Irwin Mitchell is seeking an urgent judicial review on the lawfulness of the Council’s decision and believes the case is one of many where Councils are making decisions to cut public services whilst ignoring residents’ legal rights.

“This is sadly just one of a number of examples we are seeing at the moment where local Councils under pressure to cut costs are looking to remove their own responsibility to meet the needs of many disabled people and riding roughshod over the needs and legal rights of some of society’s most vulnerable individuals,” said Anne-Marie Irwin, solicitor within the Public Law team at Irwin Mitchell’s London office.

“We have already successfully fought for justice on behalf of clients who faced similar social care cuts in Birmingham and other parts of the country, and it is essential that authorities learn as a result of the court’s judgment to ensure that any action taken is entirely lawful and in the best interests of those we represent.”

The judicial review is being sought on the grounds that the Council has failed to have due regard to the need to promote equality under the Disability Discrimination Act 1995 and that the decision is against government guidance on adult social care. The decision of the council will affect older clients who need care assistance, people on the autistic spectrum, and those with brain injuries, mental health problems and learning disabilities. 

Irwin Mitchell also considers that the claimant’s human rights under the European Convention on Human Rights (ECHR) could be severely compromised as the proposals threaten their right to a private life and their ability to access essential support and care to enable them to live safely and maintain a level of independence.

According to Irwin Mitchell, the policy, which will restrict eligibility for some of those individuals with ‘substantial’ care needs, fails to meet legal requirements in a number of areas – particularly its lack of clarity in relation to which groups will be affected, and what the options for those people who will have their care package removed are.

Ms Irwin added: “The Isle of Wight Council’s decision making process appears to be completely unfair on those people and families that are affected.

“The legal arguments also outline the argument that decision makers failed to consider  the full impact of these proposals for disabled people and whether they could be avoided or at least mitigated,.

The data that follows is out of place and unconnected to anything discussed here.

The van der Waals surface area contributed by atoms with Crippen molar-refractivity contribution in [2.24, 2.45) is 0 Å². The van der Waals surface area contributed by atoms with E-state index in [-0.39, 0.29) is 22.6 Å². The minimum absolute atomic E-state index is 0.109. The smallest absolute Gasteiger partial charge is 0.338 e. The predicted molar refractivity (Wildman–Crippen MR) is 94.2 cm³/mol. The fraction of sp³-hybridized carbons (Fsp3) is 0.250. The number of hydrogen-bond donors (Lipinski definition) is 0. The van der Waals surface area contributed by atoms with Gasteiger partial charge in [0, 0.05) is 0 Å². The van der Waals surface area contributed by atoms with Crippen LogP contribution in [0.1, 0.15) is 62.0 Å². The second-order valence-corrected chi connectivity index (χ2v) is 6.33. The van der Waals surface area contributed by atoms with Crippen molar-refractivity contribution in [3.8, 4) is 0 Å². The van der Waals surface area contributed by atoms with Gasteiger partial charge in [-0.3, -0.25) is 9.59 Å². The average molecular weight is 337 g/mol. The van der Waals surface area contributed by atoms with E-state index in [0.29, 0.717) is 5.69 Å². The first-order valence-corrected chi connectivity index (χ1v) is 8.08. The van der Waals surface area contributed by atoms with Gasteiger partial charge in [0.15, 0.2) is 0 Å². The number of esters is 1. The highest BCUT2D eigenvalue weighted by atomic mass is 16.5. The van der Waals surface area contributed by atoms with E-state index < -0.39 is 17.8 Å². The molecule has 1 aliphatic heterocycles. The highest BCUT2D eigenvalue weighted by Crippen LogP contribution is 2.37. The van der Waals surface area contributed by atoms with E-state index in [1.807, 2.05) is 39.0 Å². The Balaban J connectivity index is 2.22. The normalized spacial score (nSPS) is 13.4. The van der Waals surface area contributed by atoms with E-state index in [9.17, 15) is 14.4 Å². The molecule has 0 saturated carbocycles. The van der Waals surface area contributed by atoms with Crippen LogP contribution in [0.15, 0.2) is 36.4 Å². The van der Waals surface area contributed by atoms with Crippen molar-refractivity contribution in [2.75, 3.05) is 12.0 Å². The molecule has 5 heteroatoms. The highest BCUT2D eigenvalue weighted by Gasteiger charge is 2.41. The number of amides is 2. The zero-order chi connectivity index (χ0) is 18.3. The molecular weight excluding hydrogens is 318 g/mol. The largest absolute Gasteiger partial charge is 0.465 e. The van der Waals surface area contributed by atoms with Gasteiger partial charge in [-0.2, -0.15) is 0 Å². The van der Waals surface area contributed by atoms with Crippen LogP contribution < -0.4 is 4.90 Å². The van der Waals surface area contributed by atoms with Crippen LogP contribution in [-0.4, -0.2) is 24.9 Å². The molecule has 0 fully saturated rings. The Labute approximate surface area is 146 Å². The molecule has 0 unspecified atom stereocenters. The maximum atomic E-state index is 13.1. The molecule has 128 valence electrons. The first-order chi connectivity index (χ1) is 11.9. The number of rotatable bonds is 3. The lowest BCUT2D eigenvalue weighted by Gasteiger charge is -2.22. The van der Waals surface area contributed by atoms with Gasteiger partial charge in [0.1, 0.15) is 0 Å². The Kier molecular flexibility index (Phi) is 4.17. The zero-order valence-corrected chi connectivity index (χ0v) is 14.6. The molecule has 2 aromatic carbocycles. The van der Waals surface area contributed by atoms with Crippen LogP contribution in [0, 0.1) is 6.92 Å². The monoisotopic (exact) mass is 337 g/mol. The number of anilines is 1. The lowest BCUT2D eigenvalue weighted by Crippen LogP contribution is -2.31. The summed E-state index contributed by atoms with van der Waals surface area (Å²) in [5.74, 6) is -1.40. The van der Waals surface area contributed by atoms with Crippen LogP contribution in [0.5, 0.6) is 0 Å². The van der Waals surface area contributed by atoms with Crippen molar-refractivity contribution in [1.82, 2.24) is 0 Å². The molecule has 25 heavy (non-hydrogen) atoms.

Discussing the legal aspect to the case, Ms Irwin said: “It is a concern that all the options for the citizens of The Isle of Wight have not been properly presented to them. Cutting vital care provision for the disabled and elderly has not been properly justified and the full impact of the proposals has not been adequately assessed. Significantly, it will be argued that the proposals fail to have due regard to human rights and the need to promote disability equality - a legal requirement under the Disability Discrimination Act 1995.

“We have asked the Council to re-consider their policy having carried out a lawful decision making process which includes the production of a lawful disability equality impact assessment, setting out the impact on disabled people of the proposals and any steps which could be taken to mitigate this impact. Unfortunately, the Council have refused this request and therefore our client had no other option but to launch proceedings.”

In addition to this case in The Isle of Wight, Irwin Mitchell is acting for a number of other vulnerable people in other parts of the UK who have received similar letters from their local councils.

Mark Lever, Chief Executive of the National Autistic Society (NAS), said: “We are concerned about the changes to eligibility for social care on the Isle of Wight, which suggest that the help disabled adults need to access the community could be removed, regardless of the impact on that person's quality of life. 

“Government guidance clearly states that social inclusion and participation in society are as important as personal care. If the Isle of Wight Council decides to only support people’s basic needs, then we are likely to see a significant impact on the ability of adults with autism and other disabilities to live a full and varied life of their choosing.”